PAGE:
Although one hundred years apart, COVID-19 and the Spanish influenza pandemic, also known as the Spanish flu, share similarities. Both outbreaks pushed the world to hit pause on social gatherings by enforcing isolation and #StayHome orders, with a large impact on colleges and universities. As higher education leaders are struggle to determine what to do next, it may be helpful to look at how universities responded to past pandemics.
In the 14th Century, the Bubonic plague pandemic struck Europe, killing off half of the country’s population. Public gatherings were banned. Strangers were not allowed to enter the town, mirroring the rules imposed in response to COVID-19.
The University of Oxford was still new, and in response to the Black Death pandemic, the students and lecturers left the city and isolated. The Black Death pandemic was the start of many to come. For centuries, pandemics would plague the country, and universities were forced to adapt by developing “exit strategies” to leave the university town. The displaced students and lecturers would find ways to gather in the countryside.
In 1918, the Spanish influenza pandemic struck the world. Many universities developed response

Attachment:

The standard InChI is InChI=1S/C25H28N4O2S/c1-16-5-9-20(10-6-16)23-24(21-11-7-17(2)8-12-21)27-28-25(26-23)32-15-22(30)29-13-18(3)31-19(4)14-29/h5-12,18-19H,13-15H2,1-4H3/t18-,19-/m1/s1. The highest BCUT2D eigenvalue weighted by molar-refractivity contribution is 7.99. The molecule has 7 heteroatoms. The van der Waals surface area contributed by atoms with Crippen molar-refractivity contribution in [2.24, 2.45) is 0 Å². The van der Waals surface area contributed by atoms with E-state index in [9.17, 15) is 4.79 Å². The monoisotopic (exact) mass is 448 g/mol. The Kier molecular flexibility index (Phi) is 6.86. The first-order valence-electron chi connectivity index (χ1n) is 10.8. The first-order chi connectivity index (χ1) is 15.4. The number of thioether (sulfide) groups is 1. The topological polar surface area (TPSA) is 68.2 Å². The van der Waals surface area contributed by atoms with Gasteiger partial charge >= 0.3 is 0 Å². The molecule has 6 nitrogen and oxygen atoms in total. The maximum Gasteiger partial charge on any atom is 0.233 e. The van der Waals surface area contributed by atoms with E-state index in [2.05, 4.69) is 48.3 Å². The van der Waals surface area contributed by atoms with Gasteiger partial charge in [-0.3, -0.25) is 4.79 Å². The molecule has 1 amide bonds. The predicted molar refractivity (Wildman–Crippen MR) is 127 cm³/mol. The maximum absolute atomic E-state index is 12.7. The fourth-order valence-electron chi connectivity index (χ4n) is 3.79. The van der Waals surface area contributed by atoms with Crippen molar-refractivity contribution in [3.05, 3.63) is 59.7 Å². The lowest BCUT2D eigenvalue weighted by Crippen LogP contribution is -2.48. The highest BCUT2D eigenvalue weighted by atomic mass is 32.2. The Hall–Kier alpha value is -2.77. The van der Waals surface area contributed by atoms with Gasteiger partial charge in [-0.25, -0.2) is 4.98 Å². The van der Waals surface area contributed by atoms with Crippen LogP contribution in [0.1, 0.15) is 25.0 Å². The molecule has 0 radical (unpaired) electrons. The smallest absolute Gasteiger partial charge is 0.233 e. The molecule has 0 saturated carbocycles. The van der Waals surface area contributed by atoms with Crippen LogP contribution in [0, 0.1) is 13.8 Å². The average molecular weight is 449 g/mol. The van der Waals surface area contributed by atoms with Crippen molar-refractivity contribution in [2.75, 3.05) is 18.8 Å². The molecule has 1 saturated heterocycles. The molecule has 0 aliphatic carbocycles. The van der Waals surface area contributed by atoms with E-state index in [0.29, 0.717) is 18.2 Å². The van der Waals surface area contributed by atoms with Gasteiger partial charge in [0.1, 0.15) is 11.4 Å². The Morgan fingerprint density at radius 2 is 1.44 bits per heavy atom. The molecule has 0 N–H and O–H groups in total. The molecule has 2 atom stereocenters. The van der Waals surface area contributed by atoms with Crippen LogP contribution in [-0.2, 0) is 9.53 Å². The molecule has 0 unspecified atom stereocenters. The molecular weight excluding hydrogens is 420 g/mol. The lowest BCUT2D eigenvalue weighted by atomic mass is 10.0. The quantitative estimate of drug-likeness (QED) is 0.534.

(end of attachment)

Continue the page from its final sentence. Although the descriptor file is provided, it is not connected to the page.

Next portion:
strategies to help minimize the spread of the virus. Stanford University isolated students infected with the virus and ordered all students to wear flu masks at all times. Students without a mask were fined. The University of North Carolina went under full quarantine. At Elon College,
more than 75% of the student population contracted the virus in just a few days. Elon College opted to transform their gym into a university infirmary where the healthy students volunteered to care for the sick students. Students at Bryn Mawr College cleaned floors and windows to open a local inn for patients. Smith College students helped address food challenges by picking vegetables and harvesting crops. Many institutions followed suit—they transformed its on campus gyms to isolate the sick and by early 20th century colleges and universities across the country treated ill students. The outbreak of pandemics led colleges and universities to require vaccinations before entering the campuses.
Although colleges and universities are still addressing barriers and challenges, ultimately, COVID-19 is not too dissimilar from past pandemic responses—partnership and collaboration are vital to address the needs of their ecosystem. Higher education leaders quickly responded and collaborated with departments and units to help support their community. Students have engaged in online remote learning, professors have become advisors and support systems, and university administrators have supported the surrounding communities. The response theme from past pandemics emulates colleges and universities very mission to support and serve the public, which is the essence of higher education.
Header image credit: Istock Maryna Terletska